Shapes and shadows harboring within the terrors of the modern world. Dehumanized. Alienation and isolation in all places and within every context. Like Josef K being slandered,”without his having done anything bad, he was arrested one fine morning.” The spirit of the ghetto never really leaves Kafka as if it was the habitat of Jewish exile that had its counterpoint in his own view of Hradcany Hill, a kind of unknown beyond that permeates the central literary figures plunked within those settings butting heads with the monumental as nihilistic emptiness equated with the profit motive.
Kafka likely had little notion of becoming a prophet, a visionary, but his vision of Prague, a kind of heartland of Western society of the European denomination seemed to contain all the dark terrors that haunt today’s world and much of a Christian society’s fullest flowering of its mass of contradictions, dead-ends and non-resolvable predicaments that displaced the God business for the capriciousness and exalted ego of man as navigator and captain of all moral compasses.
The trial of the fictional Josef K. never really ends. It simply becomes a sentence. At the close of the novel K. is escorted to hisplace of execution, stopping for a moment on a small bridge where he looks lingering down on a small island. In the book, a knife is plunged into K.’s heart and, as though it were a ritual performed without passion, the knife is turned twice. But what of the crime? Circumstantially, K. did not exist of himself and strictly speaking, an individual defined by function. Utility. K. existed only insofar as he had some relationship to this Castle, a small fleck he was in the cosmos in rotation around the cosmos maintained in his trajectory either though indifference, trauma or hysteria under the objective gaze of the observer, but not concentrated since it slipped and slid way until everything becomes deeply lost in the twilight, like Gregor in the Metamorphosis, to be swept out with the rubbish by the maid.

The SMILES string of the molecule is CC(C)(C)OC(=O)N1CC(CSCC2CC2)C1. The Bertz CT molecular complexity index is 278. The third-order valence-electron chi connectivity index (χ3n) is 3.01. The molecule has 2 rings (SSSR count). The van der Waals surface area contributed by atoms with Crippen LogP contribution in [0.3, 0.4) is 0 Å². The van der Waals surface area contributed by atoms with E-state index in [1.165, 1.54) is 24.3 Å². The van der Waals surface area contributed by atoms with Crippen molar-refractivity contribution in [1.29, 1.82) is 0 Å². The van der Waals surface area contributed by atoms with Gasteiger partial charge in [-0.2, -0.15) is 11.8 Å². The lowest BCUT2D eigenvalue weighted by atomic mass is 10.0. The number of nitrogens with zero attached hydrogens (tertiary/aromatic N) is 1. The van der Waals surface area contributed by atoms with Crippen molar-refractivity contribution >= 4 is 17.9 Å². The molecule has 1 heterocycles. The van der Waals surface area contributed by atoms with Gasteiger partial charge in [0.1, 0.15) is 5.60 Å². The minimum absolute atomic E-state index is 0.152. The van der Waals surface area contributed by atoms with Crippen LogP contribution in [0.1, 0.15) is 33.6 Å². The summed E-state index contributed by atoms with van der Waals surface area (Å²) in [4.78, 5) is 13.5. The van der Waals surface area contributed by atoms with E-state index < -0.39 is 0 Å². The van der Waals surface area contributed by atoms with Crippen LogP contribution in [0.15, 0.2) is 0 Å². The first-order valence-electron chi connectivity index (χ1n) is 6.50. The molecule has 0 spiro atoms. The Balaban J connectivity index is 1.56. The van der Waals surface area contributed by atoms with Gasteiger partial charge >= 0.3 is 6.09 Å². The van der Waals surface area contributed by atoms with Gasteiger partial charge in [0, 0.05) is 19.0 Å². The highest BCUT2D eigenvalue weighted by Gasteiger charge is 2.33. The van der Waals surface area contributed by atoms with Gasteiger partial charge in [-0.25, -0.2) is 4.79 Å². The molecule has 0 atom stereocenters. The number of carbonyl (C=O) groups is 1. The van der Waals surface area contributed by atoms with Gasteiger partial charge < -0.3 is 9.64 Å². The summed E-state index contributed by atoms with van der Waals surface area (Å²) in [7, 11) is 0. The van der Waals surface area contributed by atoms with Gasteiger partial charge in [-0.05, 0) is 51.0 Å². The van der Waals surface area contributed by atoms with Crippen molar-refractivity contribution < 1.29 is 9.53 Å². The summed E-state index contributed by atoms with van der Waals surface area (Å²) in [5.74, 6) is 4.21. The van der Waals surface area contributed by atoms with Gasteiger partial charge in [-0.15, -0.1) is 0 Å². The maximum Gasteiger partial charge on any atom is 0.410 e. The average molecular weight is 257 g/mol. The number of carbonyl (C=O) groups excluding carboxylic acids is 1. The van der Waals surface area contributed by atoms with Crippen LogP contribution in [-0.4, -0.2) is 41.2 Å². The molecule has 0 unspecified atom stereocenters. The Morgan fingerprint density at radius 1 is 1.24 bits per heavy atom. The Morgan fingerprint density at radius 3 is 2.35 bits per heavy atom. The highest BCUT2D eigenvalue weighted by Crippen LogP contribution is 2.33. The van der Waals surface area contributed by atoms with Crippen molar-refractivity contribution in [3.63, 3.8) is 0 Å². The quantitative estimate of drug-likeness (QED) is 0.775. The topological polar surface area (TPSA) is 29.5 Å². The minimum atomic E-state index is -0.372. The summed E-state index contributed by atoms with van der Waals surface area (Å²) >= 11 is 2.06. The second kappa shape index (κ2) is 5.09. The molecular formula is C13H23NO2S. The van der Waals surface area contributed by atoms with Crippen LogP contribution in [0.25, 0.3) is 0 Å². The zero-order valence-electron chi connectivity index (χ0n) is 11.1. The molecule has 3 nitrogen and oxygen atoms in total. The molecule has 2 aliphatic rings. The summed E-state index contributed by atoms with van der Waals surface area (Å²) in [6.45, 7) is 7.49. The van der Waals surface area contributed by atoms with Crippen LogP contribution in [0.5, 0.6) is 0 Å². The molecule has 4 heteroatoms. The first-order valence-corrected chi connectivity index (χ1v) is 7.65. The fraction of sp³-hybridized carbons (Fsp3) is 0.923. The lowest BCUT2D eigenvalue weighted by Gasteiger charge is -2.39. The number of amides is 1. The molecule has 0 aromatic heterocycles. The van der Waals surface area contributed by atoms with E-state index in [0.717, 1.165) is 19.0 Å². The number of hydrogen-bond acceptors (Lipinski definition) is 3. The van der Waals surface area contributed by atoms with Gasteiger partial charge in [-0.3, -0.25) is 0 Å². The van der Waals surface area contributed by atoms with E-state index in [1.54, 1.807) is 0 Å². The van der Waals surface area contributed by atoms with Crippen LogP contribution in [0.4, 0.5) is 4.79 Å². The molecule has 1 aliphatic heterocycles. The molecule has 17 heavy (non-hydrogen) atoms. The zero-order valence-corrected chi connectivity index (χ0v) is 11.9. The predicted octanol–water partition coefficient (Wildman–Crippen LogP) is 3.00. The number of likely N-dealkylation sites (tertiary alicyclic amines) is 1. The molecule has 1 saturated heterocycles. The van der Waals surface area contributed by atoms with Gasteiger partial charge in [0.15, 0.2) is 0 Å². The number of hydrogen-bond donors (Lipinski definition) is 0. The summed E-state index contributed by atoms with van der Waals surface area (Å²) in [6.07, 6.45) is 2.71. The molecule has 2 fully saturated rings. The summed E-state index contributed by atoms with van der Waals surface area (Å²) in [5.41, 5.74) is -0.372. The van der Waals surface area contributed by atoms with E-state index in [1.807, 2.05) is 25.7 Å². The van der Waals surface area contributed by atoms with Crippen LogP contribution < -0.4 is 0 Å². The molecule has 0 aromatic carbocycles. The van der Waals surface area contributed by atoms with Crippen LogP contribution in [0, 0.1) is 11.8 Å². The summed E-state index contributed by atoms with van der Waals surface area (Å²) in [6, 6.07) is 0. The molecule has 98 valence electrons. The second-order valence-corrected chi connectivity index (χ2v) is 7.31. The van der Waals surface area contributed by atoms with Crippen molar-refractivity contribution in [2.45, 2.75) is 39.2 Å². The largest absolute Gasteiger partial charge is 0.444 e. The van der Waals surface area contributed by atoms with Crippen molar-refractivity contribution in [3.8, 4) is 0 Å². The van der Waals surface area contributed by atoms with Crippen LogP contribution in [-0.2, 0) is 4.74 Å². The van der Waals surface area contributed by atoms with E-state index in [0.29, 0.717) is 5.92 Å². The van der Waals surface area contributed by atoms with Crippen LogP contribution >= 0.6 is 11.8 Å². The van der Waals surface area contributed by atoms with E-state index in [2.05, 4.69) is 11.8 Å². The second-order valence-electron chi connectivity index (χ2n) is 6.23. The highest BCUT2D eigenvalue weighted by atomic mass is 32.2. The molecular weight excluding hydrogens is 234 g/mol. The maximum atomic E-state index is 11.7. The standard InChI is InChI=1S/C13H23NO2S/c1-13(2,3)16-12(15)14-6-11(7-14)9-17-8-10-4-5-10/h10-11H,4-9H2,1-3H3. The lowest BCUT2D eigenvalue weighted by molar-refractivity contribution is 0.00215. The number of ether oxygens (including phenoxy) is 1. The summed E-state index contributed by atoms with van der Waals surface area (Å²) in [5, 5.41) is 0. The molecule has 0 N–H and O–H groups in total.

(see link at end)…Clearly, K.‘s declaration of his rights is part of the deception (or fate) he has spawned, and a deception with which the Castle itself is playing its own game, by indulging K.’s arguments. What we find throughout the novel, especially in K.’s encounters with the Castle’s authorities, is mutual deceit being played to the hilt, though, too, there is this one administrative certainty: “. . . the Castle always has the advantage.”
Kafka’s often-quoted assertion that “Man cannot live without an enduring faith in something indestructible within him.” His actual fate, however, as it pitilessly unfolds in The Castle, is a repudiation of this affirmation and attests to “the futility of resistance” and to the invincible power of the absurdity of living. K. himself is representative of “the condemned man” who is powerless before the ineradicable condition of despair, non-meaning, exclusion, isolation. For him there is no road to human dignity, no release from a
sentence of death, even as “enduring faith” is a platitude in a world that dictates extinction in a “small stone quarry, deserted and desolate,” as suffered by Kafka’s protagonist, the bank clerk Joseph K., in The Trial.
The fleeting thought of escaping from a “desolate country” is one that K. refuses to entertain, even when Frieda, his mistress, “a plain, oldish, skinny girl with short, thin hair,” begs him at one point to escape to France or Spain,e the two of them would find some peace, some lesser tension and pressures of existence.
What we come to see in K. is the depiction of what, as Kafka wrote to his friend Max Brod regarding the nature of his creative work,constitutes “a descent to the dark powers, an unchaining of spirits whose natural state is to be bound servants.” Indeed, K.’s life-story discloses his inability either to accept the condition of a “bound servant” or to undergo the inner travails of “the dark night of the soul” that lead to a purified and sanctified state of release beyond guilt and punishment—and beyond moral paralysis. Read More:http://www.nhinet.org/panichas17-1&2.pdf